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As mentioned in another thread, I am waiting for a "new to me" Ruger mark II .22 LR pistol to be delivered to my FFL dealer.
I have seen several videos and read many comments over the years on this forum about replacing Ruger original parts with Volquartsen parts.
Every thread praises how much better the after market Volquartsen parts are over the original equipment parts.
In the videos I have seen the Volquartsen parts look to be identical to the parts being replaced.
The latest video I watched was replacing the firing pin and extractor on a Mark II. All the parts looked the same.
I read about people buying a new Ruger 10/22 or a Mark series pistol and replacing brand new parts.
So my question, if the gun goes "BANG" where is the value added in replacing a working part with a more expensive part?
I am old and I grew up poor, what am I missing?
Thanks in advance for attempting to educate me.
Obviously you lack the spendthrift gene.


Sent from my iPhone using Tapatalk
 

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I've hunted, shot, collected firearms for well over 50 years. And rarely have I modified any of my weapons beyond occasional replacement with original manufacturer parts. Both my Mark IV Target and Mark IV 22/45 are glaring exceptions. I installed Volquartsen's Accurizing Kit on both. The Volquartsen components turn these pistols into target pistols.

Other than also installing Ruger checkered wood grips on the 22/45 I've changed nothing else. To me, the Volquartsen Kit turned them into $700 plus guns. I bought the kits direct for $141 each. Best tinkering/gunsmithing I've ever done. It's all about the trigger
 

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I love to " tinker " with my Rugers ( Standard, MKII, MKIII, MKIV ), and always looking for improved performance ( if that is possible ). As posted above it's the idea of upgrading an already excellent gun. But I have had an issue with the Volquartsen target hammer; the strut is wider and more blunt than the stock Ruger hammer, and on two occasions I have had the strut actually come off the mainspring cup; I was shooting along and the gun was running just fine, and then it just quit ( like the trigger was not connected to anything.) Upon disassembling the gun, I found nothin wrong except the hammer strut had simply come off of the main spring cup.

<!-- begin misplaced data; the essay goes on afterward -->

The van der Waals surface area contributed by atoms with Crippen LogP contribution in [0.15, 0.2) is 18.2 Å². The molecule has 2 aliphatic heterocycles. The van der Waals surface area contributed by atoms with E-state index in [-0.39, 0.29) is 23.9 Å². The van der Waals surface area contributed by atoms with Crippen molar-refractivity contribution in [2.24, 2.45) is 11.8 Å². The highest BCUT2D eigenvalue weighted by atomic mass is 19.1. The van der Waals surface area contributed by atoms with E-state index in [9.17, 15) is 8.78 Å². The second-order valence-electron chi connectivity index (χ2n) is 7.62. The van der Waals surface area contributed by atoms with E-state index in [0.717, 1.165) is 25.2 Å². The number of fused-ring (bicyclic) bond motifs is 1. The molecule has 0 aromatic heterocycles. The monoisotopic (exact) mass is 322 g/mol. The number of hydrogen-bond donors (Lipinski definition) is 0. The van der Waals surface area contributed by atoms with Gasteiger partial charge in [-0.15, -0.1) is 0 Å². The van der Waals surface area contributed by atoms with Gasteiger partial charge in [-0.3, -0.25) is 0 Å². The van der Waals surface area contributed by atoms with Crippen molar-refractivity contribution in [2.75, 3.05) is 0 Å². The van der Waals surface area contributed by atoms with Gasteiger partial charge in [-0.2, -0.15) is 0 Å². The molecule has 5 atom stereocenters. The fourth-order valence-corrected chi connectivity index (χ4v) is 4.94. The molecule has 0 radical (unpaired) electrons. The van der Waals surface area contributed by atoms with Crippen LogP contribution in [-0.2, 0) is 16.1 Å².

Yeah im in the same camp,i have ordered Volquartsen internals before i got the pistol to put them in,great stuff,needed,maybe,maybe not

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Discussion Starter · #12 ·
I picked up my new to me Ruger Mark II 22/45 yesterday from my FFL dealer.
Will take it apart and check it over today.
Perhaps tomorrow will get to the range and do some shooting.
Again, thanks everyone for your thoughts on aftermarket parts.
This will be fun.
 

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Ruger MK pistols are improved by the addition of an aftermarket trigger with takeup and overtravel adjustment. I changed to a VQ trigger and I like it, much better than OE.
 

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As mentioned in another thread, I am waiting for a "new to me" Ruger mark II .22 LR pistol to be delivered to my FFL dealer.
I have seen several videos and read many comments over the years on this forum about replacing Ruger original parts with Volquartsen parts.
Every thread praises how much better the after market Volquartsen parts are over the original equipment parts.
In the videos I have seen the Volquartsen parts look to be identical to the parts being replaced.
The latest video I watched was replacing the firing pin and extractor on a Mark II. All the parts looked the same.
I read about people buying a new Ruger 10/22 or a Mark series pistol and replacing brand new parts.
So my question, if the gun goes "BANG" where is the value added in replacing a working part with a more expensive part?
I am old and I grew up poor, what am I missing?
Thanks in advance for attempting to educate me.
The difference is a good 2# trigger pull instead of the factory 6 or 7# pull. It'll go bang either way.
 

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Alot depends on plans for it,if its gonna sit in the box 95% of the time,of course not,but if you shoot alot,and want to ring the best out of a pistol,its worth it,pretty simple to install,lots on videos

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Somewhat along the lines of this subject matter, what should I expect for pressure (pounds) required with a Volquartsen trigger kit? My wife loves a light trigger.....spoiled by many years of centerfire rifle shooting! I’ve got 3 Mark’s to work on! memtb
 

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1.5 to 2.5 pounds is what you should expect. Mine have averaged 2.2 pounds, but other people have reported to achieve below 2.0.
 
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1.5 to 2.5 pounds is what you should expect. Mine have averaged 2.2 pounds, but other people have reported to achieve below 2.0.
Thank You! 2 to 2.5 would be great, smooth is a huge plus! memtb